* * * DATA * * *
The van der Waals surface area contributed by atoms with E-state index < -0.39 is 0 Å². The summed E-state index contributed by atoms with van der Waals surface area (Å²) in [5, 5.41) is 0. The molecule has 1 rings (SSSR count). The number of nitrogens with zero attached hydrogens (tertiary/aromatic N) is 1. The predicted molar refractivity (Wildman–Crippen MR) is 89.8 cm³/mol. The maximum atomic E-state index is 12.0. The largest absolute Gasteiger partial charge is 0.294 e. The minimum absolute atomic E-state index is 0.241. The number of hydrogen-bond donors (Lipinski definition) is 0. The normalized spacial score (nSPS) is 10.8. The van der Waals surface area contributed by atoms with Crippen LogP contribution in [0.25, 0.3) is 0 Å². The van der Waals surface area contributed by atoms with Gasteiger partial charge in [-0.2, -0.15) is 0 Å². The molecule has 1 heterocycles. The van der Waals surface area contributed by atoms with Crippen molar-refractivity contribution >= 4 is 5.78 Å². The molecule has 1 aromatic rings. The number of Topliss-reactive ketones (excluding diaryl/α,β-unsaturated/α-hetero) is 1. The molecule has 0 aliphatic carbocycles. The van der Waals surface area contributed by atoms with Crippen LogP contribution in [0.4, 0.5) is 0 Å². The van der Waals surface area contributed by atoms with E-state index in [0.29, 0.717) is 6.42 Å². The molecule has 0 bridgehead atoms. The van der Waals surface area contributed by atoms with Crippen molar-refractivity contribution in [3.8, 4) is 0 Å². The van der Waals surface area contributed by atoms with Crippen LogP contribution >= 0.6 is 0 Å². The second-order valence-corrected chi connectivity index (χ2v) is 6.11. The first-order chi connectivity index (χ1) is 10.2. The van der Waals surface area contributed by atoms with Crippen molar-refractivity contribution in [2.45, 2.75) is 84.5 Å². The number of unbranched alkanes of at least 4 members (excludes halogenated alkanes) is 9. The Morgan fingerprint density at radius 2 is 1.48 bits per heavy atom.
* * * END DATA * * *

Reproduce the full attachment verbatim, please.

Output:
The van der Waals surface area contributed by atoms with E-state index < -0.39 is 0 Å². The summed E-state index contributed by atoms with van der Waals surface area (Å²) in [5, 5.41) is 0. The molecule has 1 rings (SSSR count). The number of nitrogens with zero attached hydrogens (tertiary/aromatic N) is 1. The predicted molar refractivity (Wildman–Crippen MR) is 89.8 cm³/mol. The maximum atomic E-state index is 12.0. The largest absolute Gasteiger partial charge is 0.294 e. The minimum absolute atomic E-state index is 0.241. The number of hydrogen-bond donors (Lipinski definition) is 0. The normalized spacial score (nSPS) is 10.8. The van der Waals surface area contributed by atoms with Crippen LogP contribution in [0.25, 0.3) is 0 Å². The van der Waals surface area contributed by atoms with Gasteiger partial charge in [-0.2, -0.15) is 0 Å². The molecule has 1 heterocycles. The van der Waals surface area contributed by atoms with Crippen molar-refractivity contribution >= 4 is 5.78 Å². The molecule has 1 aromatic rings. The number of Topliss-reactive ketones (excluding diaryl/α,β-unsaturated/α-hetero) is 1. The molecule has 0 aliphatic carbocycles. The van der Waals surface area contributed by atoms with Crippen LogP contribution in [0.4, 0.5) is 0 Å². The van der Waals surface area contributed by atoms with E-state index in [0.29, 0.717) is 6.42 Å². The molecule has 0 bridgehead atoms. The van der Waals surface area contributed by atoms with Crippen molar-refractivity contribution in [3.8, 4) is 0 Å². The van der Waals surface area contributed by atoms with Crippen LogP contribution >= 0.6 is 0 Å². The second-order valence-corrected chi connectivity index (χ2v) is 6.11. The first-order chi connectivity index (χ1) is 10.2. The van der Waals surface area contributed by atoms with Crippen molar-refractivity contribution in [2.45, 2.75) is 84.5 Å². The number of unbranched alkanes of at least 4 members (excludes halogenated alkanes) is 9. The Morgan fingerprint density at radius 2 is 1.48 bits per heavy atom.